Policy issues concerning Inequality

Social Justice Ireland publication wins award

Social Justice Ireland's recent book entitled "Basic Income: Radical Utopia or Practical Solution" has received an award for original work in Irish Fiscal Policy from Ireland's Foundation for Fiscal Studies, Fiscal.ie. The award was made today (October 2nd, 2017) as part of the Fiscal.ie announcment of the Miriam Hederman O'Brien Award. Fiscal.ie said the award was being made to Social Justice Ireland "in recognition of your outstanding work". The  full text of this publication (edited by Social Justice Ireland Directors, Brigid Reynolds and Seán Healy) is available here and may be downloaded free of charge.

Universal Basic Income - an idea whose time has almost come

Social Justice Ireland's work on developing a Universal Basic Income for Ireland was acknowledged by Noel Whelan in his op-ed article in The Irish Times on September 15, 2017.  In this article Noel argues that a universal basic income has the potential to transform how we organise the State’s role in our society and economy and concludes it is an idea whose time has almost come.   The full article may be accessed here.

Ireland not making progress in meeting Europe 2020 Targets

Ireland is not making progress towards meeting some of its Europe 2020 Targets.  This is one of the main findings of Social Justice Ireland's  latest report, Ireland and the Europe 2020 Strategy.  The report finds that Ireland needs to make greater efforts to meet the Europe 2020 targets on employment and reducing poverty and social exclusion.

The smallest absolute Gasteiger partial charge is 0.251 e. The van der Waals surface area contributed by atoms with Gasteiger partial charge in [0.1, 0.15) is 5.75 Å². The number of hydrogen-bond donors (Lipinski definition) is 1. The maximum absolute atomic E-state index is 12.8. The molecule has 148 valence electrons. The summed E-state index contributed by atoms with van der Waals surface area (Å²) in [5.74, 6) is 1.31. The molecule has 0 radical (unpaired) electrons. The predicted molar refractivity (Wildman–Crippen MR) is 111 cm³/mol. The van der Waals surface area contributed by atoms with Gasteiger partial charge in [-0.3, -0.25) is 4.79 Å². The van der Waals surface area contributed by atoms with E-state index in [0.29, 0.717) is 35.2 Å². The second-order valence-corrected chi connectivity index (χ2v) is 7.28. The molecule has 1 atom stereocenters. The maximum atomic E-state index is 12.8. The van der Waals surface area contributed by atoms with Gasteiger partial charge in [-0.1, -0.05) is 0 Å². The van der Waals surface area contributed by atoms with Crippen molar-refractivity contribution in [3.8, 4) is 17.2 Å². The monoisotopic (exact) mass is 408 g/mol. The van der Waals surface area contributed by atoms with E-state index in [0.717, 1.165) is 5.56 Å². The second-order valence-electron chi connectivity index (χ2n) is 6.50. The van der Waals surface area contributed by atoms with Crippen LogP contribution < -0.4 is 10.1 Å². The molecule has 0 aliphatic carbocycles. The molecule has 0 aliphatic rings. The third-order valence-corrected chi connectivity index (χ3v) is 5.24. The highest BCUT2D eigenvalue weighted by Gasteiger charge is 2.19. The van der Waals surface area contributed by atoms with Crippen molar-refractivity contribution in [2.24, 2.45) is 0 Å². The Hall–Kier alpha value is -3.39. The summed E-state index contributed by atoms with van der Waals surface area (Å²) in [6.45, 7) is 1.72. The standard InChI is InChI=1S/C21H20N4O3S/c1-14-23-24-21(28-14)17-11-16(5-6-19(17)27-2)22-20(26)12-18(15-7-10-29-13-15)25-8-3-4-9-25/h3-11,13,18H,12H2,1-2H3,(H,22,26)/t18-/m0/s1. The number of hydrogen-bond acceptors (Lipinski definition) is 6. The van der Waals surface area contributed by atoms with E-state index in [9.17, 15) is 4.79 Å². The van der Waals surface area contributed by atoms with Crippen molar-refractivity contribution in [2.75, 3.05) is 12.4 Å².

Failure to address social challenges is undermining confidence in the EU

Economic recovery has yet to be experienced by large numbers of people in Europe.  Many remain excluded as they continue to lose out in employment, education, healthcare, poverty and related services.  This is undermining the confidence many people had in the European project because they see the EU constantly giving priority to economic issues ahead of social challenges.

Despite recovery almost 230,000 children in poverty

Since the onset of the recession the number of people in poverty in Ireland has increased by more than 100,000.   Today there are more than 750,000 people living in poverty in Ireland; this is a major concern.  More than 57 per cent of those in poverty are not connected to the labour market; they are people who are retired, students, people in caring roles or people who are ill or people with a disability.

Gender Gap remains in global labour market

Despite some modest gains in some regions in the world, millions of women are losing ground in their quest for equality in the world of work, according to a new report prepared by the International Labour Organization (ILO). The report, Women at Work: Trends 2016  examined data for up to 178 countries and concludes that inequality between women and men persists across a wide spectrum of the global labour market.

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